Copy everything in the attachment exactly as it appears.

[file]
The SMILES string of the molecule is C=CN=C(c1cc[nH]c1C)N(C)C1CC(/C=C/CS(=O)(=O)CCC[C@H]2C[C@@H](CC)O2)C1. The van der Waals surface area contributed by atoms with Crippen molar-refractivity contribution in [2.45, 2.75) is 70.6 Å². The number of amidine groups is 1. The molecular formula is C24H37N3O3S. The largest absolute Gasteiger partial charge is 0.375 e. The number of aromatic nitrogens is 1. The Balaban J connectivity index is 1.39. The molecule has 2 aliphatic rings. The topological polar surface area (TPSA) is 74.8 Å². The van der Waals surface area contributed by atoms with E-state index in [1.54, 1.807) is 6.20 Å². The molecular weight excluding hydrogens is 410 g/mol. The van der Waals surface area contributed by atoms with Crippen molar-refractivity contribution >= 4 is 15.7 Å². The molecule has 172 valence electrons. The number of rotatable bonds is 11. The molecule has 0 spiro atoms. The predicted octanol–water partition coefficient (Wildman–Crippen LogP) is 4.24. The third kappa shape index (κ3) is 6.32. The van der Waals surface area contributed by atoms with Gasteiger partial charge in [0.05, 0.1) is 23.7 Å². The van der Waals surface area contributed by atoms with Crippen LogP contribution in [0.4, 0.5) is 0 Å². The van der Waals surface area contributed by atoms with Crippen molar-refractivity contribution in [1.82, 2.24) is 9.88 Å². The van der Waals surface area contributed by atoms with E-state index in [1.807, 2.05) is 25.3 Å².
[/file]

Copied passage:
The SMILES string of the molecule is C=CN=C(c1cc[nH]c1C)N(C)C1CC(/C=C/CS(=O)(=O)CCC[C@H]2C[C@@H](CC)O2)C1. The van der Waals surface area contributed by atoms with Crippen molar-refractivity contribution in [2.45, 2.75) is 70.6 Å². The number of amidine groups is 1. The molecular formula is C24H37N3O3S. The largest absolute Gasteiger partial charge is 0.375 e. The number of aromatic nitrogens is 1. The Balaban J connectivity index is 1.39. The molecule has 2 aliphatic rings. The topological polar surface area (TPSA) is 74.8 Å². The van der Waals surface area contributed by atoms with E-state index in [1.54, 1.807) is 6.20 Å². The molecular weight excluding hydrogens is 410 g/mol. The van der Waals surface area contributed by atoms with Crippen molar-refractivity contribution >= 4 is 15.7 Å². The molecule has 172 valence electrons. The number of rotatable bonds is 11. The molecule has 0 spiro atoms. The predicted octanol–water partition coefficient (Wildman–Crippen LogP) is 4.24. The third kappa shape index (κ3) is 6.32. The van der Waals surface area contributed by atoms with Gasteiger partial charge in [0.05, 0.1) is 23.7 Å². The van der Waals surface area contributed by atoms with Crippen LogP contribution in [0.4, 0.5) is 0 Å². The van der Waals surface area contributed by atoms with Crippen molar-refractivity contribution in [1.82, 2.24) is 9.88 Å². The van der Waals surface area contributed by atoms with E-state index in [1.807, 2.05) is 25.3 Å².